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On Being with Krista Tippett is a public radio project delving into the human side of news stories + issues. Curated + edited by senior editor Trent Gilliss.

We publish guest contributions. We edit long; we scrapbook. We do big ideas + deep meaning. We answer questions.

We've even won a couple of Webbys + a Peabody Award.

We’re putting the final touches on our show with Natalie Batalha, a research astronomer and mission scientist with NASA’s Kepler Space Telescope. What is she searching for? Exoplanets: terrestrial planets with liquid water approximately the size of Earth that exist outside of our solar system.
But, we may not have to look that far. NASA’s Curiosity Rover transmitted back this incredible panorama (well, actually stitched-together images) of the Mars surface. Adam Mann reports on Wired:


Late on Feb. 8, Curiosity drilled a 6.4-cm-deep hole into a rock nicknamed John Klein on the surface of Mars. The area the rover is in appears to have been repeatedly flooded with water in the past and the drilling operation will allow scientists to uncover the complex aqueous history of the place.


Nevertheless, it’s edifying to know that parallel efforts are taking place to discover more about the strata of deep time and our place in this sacred universe.

We’re putting the final touches on our show with Natalie Batalha, a research astronomer and mission scientist with NASA’s Kepler Space Telescope. What is she searching for? Exoplanets: terrestrial planets with liquid water approximately the size of Earth that exist outside of our solar system.

But, we may not have to look that far. NASA’s Curiosity Rover transmitted back this incredible panorama (well, actually stitched-together images) of the Mars surface. Adam Mann reports on Wired:

Late on Feb. 8, Curiosity drilled a 6.4-cm-deep hole into a rock nicknamed John Klein on the surface of Mars. The area the rover is in appears to have been repeatedly flooded with water in the past and the drilling operation will allow scientists to uncover the complex aqueous history of the place.

Nevertheless, it’s edifying to know that parallel efforts are taking place to discover more about the strata of deep time and our place in this sacred universe.

Comments
theatlantic:

Science Picture of the Day: The Mars Horizon

NASA’s Mars Rover Opportunity captured this image looking eastward over the Endeavour Crater late in the afternoon of Opportunity’s 2,888th Martian sol (day) which corresponded with March 9, 2012 here on Earth. In the foreground, Opportunity’s own shadow appears, in a sort of one-step-removed self-portrait. […] The image is a mosaic of about a dozen images and presented in false color to draw out certain features of the topography.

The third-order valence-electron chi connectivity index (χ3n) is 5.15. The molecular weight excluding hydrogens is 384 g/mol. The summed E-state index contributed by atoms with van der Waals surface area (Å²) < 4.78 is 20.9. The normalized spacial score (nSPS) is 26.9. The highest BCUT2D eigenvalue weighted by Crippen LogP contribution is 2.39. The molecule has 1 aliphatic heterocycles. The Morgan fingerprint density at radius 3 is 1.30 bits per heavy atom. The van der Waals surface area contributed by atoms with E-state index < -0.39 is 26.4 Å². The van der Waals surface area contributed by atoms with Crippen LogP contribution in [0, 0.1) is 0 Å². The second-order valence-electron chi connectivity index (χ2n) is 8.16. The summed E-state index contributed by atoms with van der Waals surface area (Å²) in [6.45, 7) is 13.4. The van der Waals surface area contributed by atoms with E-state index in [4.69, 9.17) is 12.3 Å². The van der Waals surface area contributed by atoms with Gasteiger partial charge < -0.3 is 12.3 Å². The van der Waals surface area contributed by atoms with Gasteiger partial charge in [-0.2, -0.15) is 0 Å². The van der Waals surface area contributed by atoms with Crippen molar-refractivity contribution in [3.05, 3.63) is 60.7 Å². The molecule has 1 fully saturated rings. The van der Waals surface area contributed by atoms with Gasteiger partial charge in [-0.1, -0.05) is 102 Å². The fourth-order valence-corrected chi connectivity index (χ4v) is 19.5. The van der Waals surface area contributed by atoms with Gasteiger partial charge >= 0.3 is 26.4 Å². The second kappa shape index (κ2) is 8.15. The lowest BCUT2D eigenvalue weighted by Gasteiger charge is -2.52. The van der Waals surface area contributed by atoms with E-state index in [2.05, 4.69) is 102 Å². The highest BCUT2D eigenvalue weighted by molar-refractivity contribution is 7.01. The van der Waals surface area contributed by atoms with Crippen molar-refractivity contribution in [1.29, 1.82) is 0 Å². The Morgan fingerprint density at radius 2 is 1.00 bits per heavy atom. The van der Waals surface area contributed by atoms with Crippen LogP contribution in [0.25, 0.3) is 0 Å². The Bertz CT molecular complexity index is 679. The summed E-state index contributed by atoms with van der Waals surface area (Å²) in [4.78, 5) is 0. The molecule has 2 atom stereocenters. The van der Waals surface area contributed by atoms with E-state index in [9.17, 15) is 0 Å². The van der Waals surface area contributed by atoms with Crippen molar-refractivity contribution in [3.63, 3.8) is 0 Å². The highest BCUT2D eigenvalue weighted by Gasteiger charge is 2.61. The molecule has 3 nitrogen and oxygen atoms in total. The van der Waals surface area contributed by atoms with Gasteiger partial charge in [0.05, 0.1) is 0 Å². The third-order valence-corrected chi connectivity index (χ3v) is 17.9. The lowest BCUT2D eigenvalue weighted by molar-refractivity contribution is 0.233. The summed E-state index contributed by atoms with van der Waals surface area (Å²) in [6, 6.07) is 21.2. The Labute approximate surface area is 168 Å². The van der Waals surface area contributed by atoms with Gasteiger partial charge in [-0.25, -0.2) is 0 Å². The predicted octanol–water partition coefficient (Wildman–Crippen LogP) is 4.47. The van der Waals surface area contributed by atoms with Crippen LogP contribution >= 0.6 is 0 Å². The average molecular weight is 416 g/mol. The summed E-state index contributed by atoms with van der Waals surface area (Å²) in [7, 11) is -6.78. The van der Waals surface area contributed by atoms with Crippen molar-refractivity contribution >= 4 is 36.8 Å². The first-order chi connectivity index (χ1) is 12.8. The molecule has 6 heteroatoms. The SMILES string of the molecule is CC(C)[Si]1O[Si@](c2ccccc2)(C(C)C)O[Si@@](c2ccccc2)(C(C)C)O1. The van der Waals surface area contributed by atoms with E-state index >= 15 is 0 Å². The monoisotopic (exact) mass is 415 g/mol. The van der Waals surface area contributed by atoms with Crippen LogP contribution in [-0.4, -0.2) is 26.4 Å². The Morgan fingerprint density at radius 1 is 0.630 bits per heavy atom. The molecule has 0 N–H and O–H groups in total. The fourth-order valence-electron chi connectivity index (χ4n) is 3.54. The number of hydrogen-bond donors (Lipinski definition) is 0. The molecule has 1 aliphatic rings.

[Image: NASA]


Apropos to our upcoming show with deep sea explorer Sylvia Earle, who reminds us that we ought to explore the depths of our oceans and selves as much as we do outer space. She’s right; nevertheless, this is marvelous.

theatlantic:

Science Picture of the Day: The Mars Horizon

NASA’s Mars Rover Opportunity captured this image looking eastward over the Endeavour Crater late in the afternoon of Opportunity’s 2,888th Martian sol (day) which corresponded with March 9, 2012 here on Earth. In the foreground, Opportunity’s own shadow appears, in a sort of one-step-removed self-portrait. […] The image is a mosaic of about a dozen images and presented in false color to draw out certain features of the topography.

[Image: NASA]

Apropos to our upcoming show with deep sea explorer Sylvia Earle, who reminds us that we ought to explore the depths of our oceans and selves as much as we do outer space. She’s right; nevertheless, this is marvelous.

Comments
It seems like the viability-of-life-on-Mars story resurfaces every few years with renewed enthusiasm. And how can it not be stimulating to think about foreign biological possibilities existing in other pockets of the universe?
From Discovery News:

Life Possible On ‘Large Regions’ of Mars
With higher pressures and warmer temperatures beneath the Martian surface, Earth-like microorganisms could thrive.
read more

~reblogged by Trent Gilliss, senior editor

It seems like the viability-of-life-on-Mars story resurfaces every few years with renewed enthusiasm. And how can it not be stimulating to think about foreign biological possibilities existing in other pockets of the universe?

From Discovery News:

Life Possible On ‘Large Regions’ of Mars

With higher pressures and warmer temperatures beneath the Martian surface, Earth-like microorganisms could thrive.

read more

~reblogged by Trent Gilliss, senior editor

Comments
At lectures there are always some who raise their hands. But I think it’s unethical to send young people, since there are serious health risks. You need highly trained scientists with a life expectancy of less than 20 years.
- Paul Davies, on sending people on a one-way trip to Mars in this month’s issue of Wired magazine

~Trent Gilliss, senior editor
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